37 pages • 1 hour readCharlotte Perkins Gilman
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"To the Young Wife" by Charlotte Perkins Gilman (1893)
This poem was originally published in Perkins Gilman’s first poetry collection, In This Our World, along with “An Obstacle.” “To the Young Wife” challenges gender norms with a series of questions comparing the life of a housewife—cleaning and raising children—with dreams of creating positive change through intelligence and civic duty. Perkins Gilman argues that personal and political growth outside the home makes women better at domestic duties. In other words, engagement in the public sphere will improve the private sphere; the problem is confining women to one (domestic, private) sphere.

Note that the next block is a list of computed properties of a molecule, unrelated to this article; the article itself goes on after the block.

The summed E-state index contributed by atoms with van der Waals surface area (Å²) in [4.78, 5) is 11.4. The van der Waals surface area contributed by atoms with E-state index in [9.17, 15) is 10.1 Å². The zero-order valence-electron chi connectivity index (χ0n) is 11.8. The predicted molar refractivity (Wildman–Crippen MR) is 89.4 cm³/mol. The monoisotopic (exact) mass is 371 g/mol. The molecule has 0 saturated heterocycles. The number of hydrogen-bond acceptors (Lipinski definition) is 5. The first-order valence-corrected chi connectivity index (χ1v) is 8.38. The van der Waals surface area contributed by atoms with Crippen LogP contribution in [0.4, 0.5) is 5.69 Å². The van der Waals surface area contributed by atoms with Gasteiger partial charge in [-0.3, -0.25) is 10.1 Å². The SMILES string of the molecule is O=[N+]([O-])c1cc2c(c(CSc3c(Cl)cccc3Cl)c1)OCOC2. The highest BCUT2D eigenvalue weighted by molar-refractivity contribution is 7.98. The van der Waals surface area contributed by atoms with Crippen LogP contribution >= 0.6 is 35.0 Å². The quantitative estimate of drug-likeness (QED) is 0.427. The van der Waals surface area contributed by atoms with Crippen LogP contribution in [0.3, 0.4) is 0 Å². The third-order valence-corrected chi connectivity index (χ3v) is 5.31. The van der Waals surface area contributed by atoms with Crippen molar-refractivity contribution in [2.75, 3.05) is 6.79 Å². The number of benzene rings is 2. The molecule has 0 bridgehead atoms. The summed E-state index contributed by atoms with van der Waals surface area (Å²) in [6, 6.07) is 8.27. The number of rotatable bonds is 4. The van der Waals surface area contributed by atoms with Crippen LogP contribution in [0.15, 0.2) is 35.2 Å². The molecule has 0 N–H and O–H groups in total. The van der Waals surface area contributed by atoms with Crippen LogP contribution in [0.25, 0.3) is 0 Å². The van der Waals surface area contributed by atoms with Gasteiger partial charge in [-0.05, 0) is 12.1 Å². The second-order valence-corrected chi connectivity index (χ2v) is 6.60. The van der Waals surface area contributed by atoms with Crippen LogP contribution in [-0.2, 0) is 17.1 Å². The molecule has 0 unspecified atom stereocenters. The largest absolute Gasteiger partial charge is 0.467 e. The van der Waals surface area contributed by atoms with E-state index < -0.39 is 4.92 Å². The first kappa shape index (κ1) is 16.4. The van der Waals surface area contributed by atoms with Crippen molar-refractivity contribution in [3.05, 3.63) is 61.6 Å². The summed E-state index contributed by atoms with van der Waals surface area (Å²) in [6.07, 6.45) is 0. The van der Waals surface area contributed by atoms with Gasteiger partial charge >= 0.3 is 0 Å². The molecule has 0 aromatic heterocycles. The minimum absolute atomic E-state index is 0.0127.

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"The Anti-Suffragists" by Charlotte Perkins Gilman (1893)
This is one example of Perkins Gilman’s poems about the women’s suffrage, or voting rights, movement. Like “An Obstacle,” “The Anti-Suffragists” appeared in Gilman’s first poetry collection, In This Our World, but was also included in her second book, Suffrage Songs and Verses. “The Anti-Suffragists” focuses on women who oppose women getting the right to vote. These 19th century “[w]omen uniting against womanhood” include rich women and religious women, as well as women who are ignorant, selfish, and even sometimes good people. The conflict between different communities of women described in this poem can be seen even in 21st century feminist politics surrounding issues such as reproductive rights.
By Charlotte Perkins Gilman